So I’m back in my wife’s village after a hectic several weeks of travel in Japan and Thailand (hence the shortage of blog posts). This is Eastern Thailand, about 90 minutes from the wild outpost of Poipet, on the Thai/Cambodian border. I’ve been coming here at least once a year for nearly the past 10 years for 5-6+ weeks at a time. This is a great escape from the city and urban life not to mention the undesirable weather in most of California at this time of the year.
There used to be more homes (Thai style, wooden with metal roofs set off the ground about four feet on top of concrete pillars) in the village but those who lived here sold their land and moved outside of the village and built western style homes. Now there are two homes at the end of the dirt road, my mother in law and her sisters.
Here everything you eat is grown or caught within a small radius of the of the kitchen. We do not have to go to the market. Fish, vegetables, chicken, pork and fruit are all grown right here. We’ve had a rice rat infestation in the small house this year so the locals set their homemade bamboo traps at night to catch these critters which we then BBQ the next morning. These traps work amazingly well, spring loaded.
Flying worms I call them – these juicy insects which are attracted to the purple light at night and then fall into the water basin below. In the early morning we collect these, fry them in light oil and add soy sauce and a local leaf (called Pandan) for seasoning. After the years I no longer “think” I am eating insects when I dig in.
This is the dry season here but several ponds persist year round among the rice fields. Several days ago was an all out assault on one of the ponds. With a pump we drained much of the water and little old ladies and men waded into the mud and guck dragging nets behind them. For hours and hours kilo’s of fish were caught. As a result we’ve been eating nothing but fish lately! Fried fish, salted fish, dried fish, tom yum fish etc. They also make fermented fish but this is a 4 month process until they are ready to eat.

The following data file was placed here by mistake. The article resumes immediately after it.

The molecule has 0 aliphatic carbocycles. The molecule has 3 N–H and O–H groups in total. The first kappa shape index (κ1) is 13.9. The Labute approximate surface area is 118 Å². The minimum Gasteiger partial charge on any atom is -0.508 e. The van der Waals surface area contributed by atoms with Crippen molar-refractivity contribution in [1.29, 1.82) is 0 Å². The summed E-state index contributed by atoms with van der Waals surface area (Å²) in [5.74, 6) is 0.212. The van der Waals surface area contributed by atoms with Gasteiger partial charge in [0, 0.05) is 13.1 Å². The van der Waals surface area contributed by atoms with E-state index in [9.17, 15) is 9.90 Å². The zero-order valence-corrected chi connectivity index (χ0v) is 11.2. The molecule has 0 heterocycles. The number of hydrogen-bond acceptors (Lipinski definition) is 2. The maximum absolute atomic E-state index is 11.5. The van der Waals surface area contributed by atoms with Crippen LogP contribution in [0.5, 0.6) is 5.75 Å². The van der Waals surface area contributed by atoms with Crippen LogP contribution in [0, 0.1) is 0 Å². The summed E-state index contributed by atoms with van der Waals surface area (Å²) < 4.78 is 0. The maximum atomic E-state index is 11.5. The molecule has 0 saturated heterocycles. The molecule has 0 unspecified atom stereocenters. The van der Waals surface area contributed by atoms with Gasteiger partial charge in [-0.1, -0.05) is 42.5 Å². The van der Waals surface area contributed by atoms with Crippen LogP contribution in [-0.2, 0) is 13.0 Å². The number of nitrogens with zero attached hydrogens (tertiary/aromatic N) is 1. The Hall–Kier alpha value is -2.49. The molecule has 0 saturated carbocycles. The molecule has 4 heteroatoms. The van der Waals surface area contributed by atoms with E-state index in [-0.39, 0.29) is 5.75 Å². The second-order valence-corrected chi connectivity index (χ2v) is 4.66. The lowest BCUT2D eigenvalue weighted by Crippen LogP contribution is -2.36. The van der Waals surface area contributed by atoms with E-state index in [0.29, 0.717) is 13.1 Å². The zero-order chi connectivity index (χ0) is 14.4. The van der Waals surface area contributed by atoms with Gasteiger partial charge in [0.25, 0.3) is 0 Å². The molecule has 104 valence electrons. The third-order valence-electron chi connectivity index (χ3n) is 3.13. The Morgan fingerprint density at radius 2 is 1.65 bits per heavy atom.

Little garden plots are scattered around the house and rice fields. One is set high up on a burm dividing two murky ponds and in order to water the plants one has to carry buckets from these ponds to the garden.
New Years Eve always sees the exchange of gifts and it was no different this year. You might think the exchange of gifts would include some unusual items items of perceived value – not so, rather they are typically more mundane in nature. Smiles break out when one opens his gift and discovers bags of detergent, or shampoo or any of a number of other household items.
Compared to the never ending assault on the senses as say a city like Bangkok provides – there is none of that type of sensory input here. However, one never gets bored – there is always something to cook, clean, harvest, hunt, water etc. With that said, we do have several hammocks spread out under the house and between two mature mango trees and tempation often becomes reality to languidly swing away an afternoon with good Clive Cussler novel.